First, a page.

Aayo kahaan se Ghanshyaam (Buddha Mil Gaya, 1971)
I've always loved the song, and after seeing the movie found it even more enthralling: a lovely semi-classical song linked to more than one murder!

Madhukar Shyam Hamaarey Chor (Bhagat Surdas, 1942)
How can I not have the inimitable K.L. Saigal on my list?

Radhe Rani De Daaro Na (Puran Bhagat,1933)
This was a Saigal song that my father used to sing, so it has a special place here.

Chali Radhey Rani ( Parineeta, 1953)
Manna Dey's magic, a delightful rhythm, and emotions any woman can identify with!.

I'm concluding this post with two non-film songs which are great favourites,  composed by two great Bhakti poets, Surdas and Meerabai, respectively.

The immortal Kundan Lal Saigal sings Maiya Mori Main Nahin Makhan Khaayo

Chhannulal Misra sings this utterly beautiful Meerabai composition, in which the milkmaids are so utterly engrossed in their love for Krishna that they forget that they are selling curds, and sing
Koi Shyam Manohar Lo Re!

Friday, June 10, 2016

Hugging the breeze

The normal baking heat of June
is compounded by humidity,
the gift of some stingy rain,
leaving sweat-runnelled bodies
in its sad wake.
Air-conditioners add to the heat
outside the precincts that they cool
Sometimes it even seems
hard to breathe,
yet walk we must, every morning
The old new friends,
happy in their sixties,
exchanging their stories,
and laughing, mostly at themselves.
We've managed to spread the smiles
in our housing complex:
so many of the senior ladies
who looked through everyone
besides their walking friends
have now succumbed to our wiles,
and greet all and sundry with a smile
or a nod, an acknowledgement
of their existence.
What more can one ask for???

Oh, plenty more.
Yesterday, we were baking
and broiling and stewing,
(take your pick),
early in the morning
and asked for a breath of wind,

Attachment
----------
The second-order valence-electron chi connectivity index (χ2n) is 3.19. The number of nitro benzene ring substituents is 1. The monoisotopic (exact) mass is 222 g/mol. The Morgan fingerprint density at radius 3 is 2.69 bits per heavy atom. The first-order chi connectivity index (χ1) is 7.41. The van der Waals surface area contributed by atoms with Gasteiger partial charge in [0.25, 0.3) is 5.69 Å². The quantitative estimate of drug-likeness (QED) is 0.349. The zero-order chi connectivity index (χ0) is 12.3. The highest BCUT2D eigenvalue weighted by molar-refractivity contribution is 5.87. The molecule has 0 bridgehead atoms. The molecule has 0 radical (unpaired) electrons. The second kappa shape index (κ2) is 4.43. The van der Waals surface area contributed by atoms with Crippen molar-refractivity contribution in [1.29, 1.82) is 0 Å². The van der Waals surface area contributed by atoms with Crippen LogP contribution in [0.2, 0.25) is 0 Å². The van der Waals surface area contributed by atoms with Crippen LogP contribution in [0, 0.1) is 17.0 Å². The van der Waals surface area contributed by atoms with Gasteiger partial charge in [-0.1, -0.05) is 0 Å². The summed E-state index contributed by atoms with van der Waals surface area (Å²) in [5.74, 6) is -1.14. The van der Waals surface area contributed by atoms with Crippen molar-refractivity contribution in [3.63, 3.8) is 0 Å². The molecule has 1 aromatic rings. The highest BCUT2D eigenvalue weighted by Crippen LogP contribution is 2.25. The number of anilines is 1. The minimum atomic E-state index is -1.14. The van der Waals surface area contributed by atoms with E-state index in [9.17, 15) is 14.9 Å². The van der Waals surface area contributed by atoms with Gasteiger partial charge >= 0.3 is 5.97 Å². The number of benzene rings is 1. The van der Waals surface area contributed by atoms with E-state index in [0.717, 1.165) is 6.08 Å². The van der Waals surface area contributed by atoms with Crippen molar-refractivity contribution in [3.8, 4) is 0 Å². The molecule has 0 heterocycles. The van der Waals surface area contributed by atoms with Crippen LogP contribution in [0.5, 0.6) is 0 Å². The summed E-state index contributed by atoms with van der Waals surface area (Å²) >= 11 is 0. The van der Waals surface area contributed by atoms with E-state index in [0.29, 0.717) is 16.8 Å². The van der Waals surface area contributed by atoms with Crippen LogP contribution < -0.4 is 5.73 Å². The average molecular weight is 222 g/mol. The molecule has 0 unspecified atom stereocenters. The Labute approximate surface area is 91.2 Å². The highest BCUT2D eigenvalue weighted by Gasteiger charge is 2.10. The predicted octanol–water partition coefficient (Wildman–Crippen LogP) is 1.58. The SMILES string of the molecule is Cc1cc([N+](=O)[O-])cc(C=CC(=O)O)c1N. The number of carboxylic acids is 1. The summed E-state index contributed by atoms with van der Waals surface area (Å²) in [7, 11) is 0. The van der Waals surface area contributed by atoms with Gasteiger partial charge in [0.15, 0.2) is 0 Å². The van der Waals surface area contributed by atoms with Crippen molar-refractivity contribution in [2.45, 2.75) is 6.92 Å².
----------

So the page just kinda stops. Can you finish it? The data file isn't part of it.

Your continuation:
We asked, and we received,
a rich and powerful wind
when we walked round the corner
of our road.
A glorious, happy-making wind,
which we promptly embraced
with wide open arms,
laughing all the while,
hugging the breeze, with joy and delight
and true gratitude.

Monday, May 9, 2016

The Bald Facts aka Balaji's Blessing


Shaven heads mean different things to different people, different cultures. In North India, at least, babies' heads are shaved for their 'mundan' ceremony. Sons often shave their heads as part of the mourning rituals for their fathers. Buddhist monks and nuns have shaven heads. In the milieu in which I grew up, it was rare to see a woman with her head shaved. Persis Khambatta's beautiful bald head in Star Trek :The Motion Picture (1979) made a huge splash in our world. Sinead O'Connor was another bald woman whom I was vaguely aware of.

Over the years, though, the frequency of my sighting of female bald heads has increased.

In the mid-nineties we moved down South, to a different city and a life which seemed quite different from the familiar patterns of our life in Lucknow. With the SRE's new position in the organisation, our attendance at large, official parties became more frequent. At one such party, I encountered a petite, elegant woman of indeterminate age, with a shaven head. She had gone to Tirupati and had had her head shaved there, much to the chagrin of her husband. We had a great conversation about all kinds of things, and I thoroughly enjoyed the evening and her company. A few months later there was yet another, bigger party. I saw an elderly woman with short grey hair, whom I simply could not place. She seemed so familiar, but for the life of me I just could not place her. As soon as my head touched my pillow that night, I suddenly realized that it was my erstwhile bald friend!!! I was terribly abashed and annoyed with myself for a) not recognizing her and b) missing out on some lively, stimulating conversation. Our next encounter was at a friend's home. As soon as I saw she entered the room, I went up to her and profusely apologized to her for not recognizing her with her hair!!!